Sunday, December 23, 2012


Food Production: SOUP NOTES

Soups are a liquid food that is derived from meat, fish, poultry, and Vegetables. Soups are most often served at the beginning of a meal or as the main course for lunch or a snack. The term soupe originally referred to the slice of bread upon which the contents of a cooking pot (potage) were poured.
Classification of soups:
When referring to soups, it is important to know that all soups will fall into three broad categories.
1. Thin – These are unthickened soups that may or may not contain other ingredients such as vegetables or meats. Some examples are:
Broth or Bullion; Vegetable Soups (some containing meat); Consommé
2. Thick – Any soup that is thickened will fall into this category; the thickening can come from any of various sources. Some examples are:
Cream Soups; Purée Soups (sometimes referred to as potage); Bisques; Chowders; Potage
3. Specialty – Soups that do not fit neatly into the above categories. Most specialty soups will have similarities like that they are
thick or thin. Types of specialty soups include all cold soups, national or regional soups, and some low fat soups.
Some examples are: Regional Soups; National Soups
1) Thin soup or clear soups These soups are all based on a clear, unthickened broth or stock. They may be served plain or garnished with a variety of vegetables and meats
A. Broth and Bouillon are two terms used in many different ways, but in general they both refer to simple, clear soups without solid ingredients.
B. Vegetable soup is clear, seasoned stock or broth with the addition of one or more vegetables and sometimes meat or poultry products and starches.
C. Consommé is a rich, flavoured stock or broth that has been clarified to make it perfectly clear and transparent.
2) Thick soups: Thick soups are opaque rather than transparent. They are thickened either by adding a thickening agent such as roux, or by pureeing one or m ore of their ingredients to provide a heavier consistency.
A. Cream soups are soups that are thickened with roux, beurre manié, liaison, or other added thickening agents and has all the addition of milk / cream. Cream soups are usually named after their major ingredient, such as cream of tomato, cream of broccoli.
B. Purees are soups that are naturally thickened by pureeing one or more of their ingredients. They may be made with dry legumes or from fresh starchy vegetables. Purees may or may not contain cream.
C. Bisques are thickened soups made from shell fish. They are usually prepared like cream soups and are almost always finished with cream.
D. Chowders are American soups made from fish, shellfish or vegetables. They usually contain milk and potatoes.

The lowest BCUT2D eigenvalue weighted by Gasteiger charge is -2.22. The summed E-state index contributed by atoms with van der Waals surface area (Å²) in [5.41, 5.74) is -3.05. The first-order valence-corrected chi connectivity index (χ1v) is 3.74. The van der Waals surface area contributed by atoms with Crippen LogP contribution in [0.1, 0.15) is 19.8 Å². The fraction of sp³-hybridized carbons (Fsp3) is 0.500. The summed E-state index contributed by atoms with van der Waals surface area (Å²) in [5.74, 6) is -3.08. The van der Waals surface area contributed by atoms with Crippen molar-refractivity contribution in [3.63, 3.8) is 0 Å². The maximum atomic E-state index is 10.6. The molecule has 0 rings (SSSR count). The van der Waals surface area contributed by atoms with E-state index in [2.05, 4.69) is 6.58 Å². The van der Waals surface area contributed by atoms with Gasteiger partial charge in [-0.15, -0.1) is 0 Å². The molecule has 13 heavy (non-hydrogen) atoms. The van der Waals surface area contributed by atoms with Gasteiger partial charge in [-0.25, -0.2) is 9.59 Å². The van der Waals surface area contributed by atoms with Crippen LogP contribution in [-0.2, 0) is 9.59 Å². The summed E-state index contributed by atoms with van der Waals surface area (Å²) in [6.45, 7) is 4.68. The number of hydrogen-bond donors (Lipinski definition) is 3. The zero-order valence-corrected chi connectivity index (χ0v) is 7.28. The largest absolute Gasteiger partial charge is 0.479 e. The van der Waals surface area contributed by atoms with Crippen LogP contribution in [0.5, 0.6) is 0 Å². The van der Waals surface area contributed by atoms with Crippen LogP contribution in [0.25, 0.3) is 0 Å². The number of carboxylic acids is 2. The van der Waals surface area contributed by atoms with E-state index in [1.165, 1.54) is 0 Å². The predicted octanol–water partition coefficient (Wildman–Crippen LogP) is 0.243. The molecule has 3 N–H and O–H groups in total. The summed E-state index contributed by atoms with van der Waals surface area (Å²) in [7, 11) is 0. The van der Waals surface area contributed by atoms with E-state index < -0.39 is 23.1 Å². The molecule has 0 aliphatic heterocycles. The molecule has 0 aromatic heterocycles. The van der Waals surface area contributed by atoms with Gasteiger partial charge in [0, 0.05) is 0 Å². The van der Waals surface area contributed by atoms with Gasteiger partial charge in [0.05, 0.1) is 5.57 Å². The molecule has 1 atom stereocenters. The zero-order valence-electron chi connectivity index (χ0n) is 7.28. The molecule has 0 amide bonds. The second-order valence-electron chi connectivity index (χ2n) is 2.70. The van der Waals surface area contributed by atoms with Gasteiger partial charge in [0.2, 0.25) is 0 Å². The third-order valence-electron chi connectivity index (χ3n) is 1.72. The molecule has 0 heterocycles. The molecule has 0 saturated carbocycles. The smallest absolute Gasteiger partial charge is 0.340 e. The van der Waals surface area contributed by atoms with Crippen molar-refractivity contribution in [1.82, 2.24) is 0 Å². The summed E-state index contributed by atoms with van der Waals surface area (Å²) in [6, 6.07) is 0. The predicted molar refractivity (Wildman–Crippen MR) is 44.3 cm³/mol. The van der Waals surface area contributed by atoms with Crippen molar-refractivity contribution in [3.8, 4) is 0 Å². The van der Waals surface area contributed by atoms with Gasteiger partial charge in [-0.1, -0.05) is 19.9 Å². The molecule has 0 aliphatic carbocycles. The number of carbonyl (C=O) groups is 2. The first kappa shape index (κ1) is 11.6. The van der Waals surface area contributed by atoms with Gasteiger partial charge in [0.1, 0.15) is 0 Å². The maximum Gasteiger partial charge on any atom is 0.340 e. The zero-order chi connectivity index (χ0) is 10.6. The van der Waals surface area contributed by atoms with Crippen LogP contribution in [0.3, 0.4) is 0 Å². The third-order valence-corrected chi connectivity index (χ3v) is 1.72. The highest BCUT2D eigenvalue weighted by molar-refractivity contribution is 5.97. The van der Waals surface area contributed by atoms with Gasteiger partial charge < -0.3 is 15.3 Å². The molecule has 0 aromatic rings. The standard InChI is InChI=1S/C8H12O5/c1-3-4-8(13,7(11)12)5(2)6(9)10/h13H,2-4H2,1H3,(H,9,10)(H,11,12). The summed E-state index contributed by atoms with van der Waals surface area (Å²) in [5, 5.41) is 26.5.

E. Velouté is made with a Blond Roux and flavoured stock, prepared in the same way as a Velouté sauce and Liaison is added to finish. A Liaison is Egg Yolks and Double Cream
3) Specialty soups: Some of the international soups
A. Minestrone Italy
B. Green turtle soup England
C. French onion soup France
D. Cock-a-leekie Scotland
E. Mulligatawny India
F. Gazpacho Spain
G. Paprika Hungry
H. Manhattan Clam Chowder America
I. Scotch broth Scotland
J. Camaro brazil
4) Cold soups are sometimes considered specialty soups, and in fact some of them are. But many other popular cold soups, such as jellied consommé, cold cream of cucumber soups are simply cold versions of basic clear and thick soups..
Soup garnishes may be divided into three groups.
1. Garnishes in the soup.
 Major ingredients, such as the vegetables in clear vegetable soup, are often considered garnishes. This group of garnishes also includes meats, poultry, seafood, pasta products, and grains such as barley or rice. They are treated as part of the preparation or recipe itself, not as something added on.
 Consommés are generally named after their garnish, such as consommé brunoise, which contains vegetables cut into brunoise shape.
 Vegetable cream soups are usually garnished with carefully cut pieces of the vegetable from which they are made.
2. Toppings.
Clear soups are generally served without toppings to let the attractiveness of the clear broth and the carefully cut vegetables speak for themselves. Occasional exceptions are toppings of chopped parsley or chives. Thick soups, especially those that are all one color, are often decorated with a topping. Toppings should be placed on the soup just before service so they won’t sink or lose their fresh appearance. Their flavors must be appropriate to the soup. Do not overdo soup toppings. The food should be attractive in itself. Topping suggestions for thick soups:
 Croutons Dices or other shapes made from bread, toast, pastry.
 Profitroles Prepared from chou paste. They are miniature cream puffs which may be filled or used plain.
 Cereals Rice or barley.
 Cheese Cheese balls, or grated Parmesan served with croutons on one side.
 Cream Unsweetened whipped cream or sour cream.
 Meats Usually small dices or juliennes.
 Poultry Same as meat.
 Seafood Diced or flaked. Large enough pieces distinguishable.
 Pastas Noodles, spaghetti, other pasta products such as star letters, cornets, etc.
 Vegetables Cut in various sizes, shapes-juliennes, round slices, dices of spring vegetables.
 Fresh herbs (parsley, chives), chopped
 Fried herbs, such as parsley, sage, chervil, celery leaves, leek julienne
3. Accompaniments.
American soups are traditionally served with crackers. In addition to the usual saltines, other suggestions for crisp accompaniments are:
 Melba toast
 Corn chips
 Breadsticks
 Cheese straws
 Profiteroles (tiny unsweetened cream-puff shells)
 Whole-grain wafers

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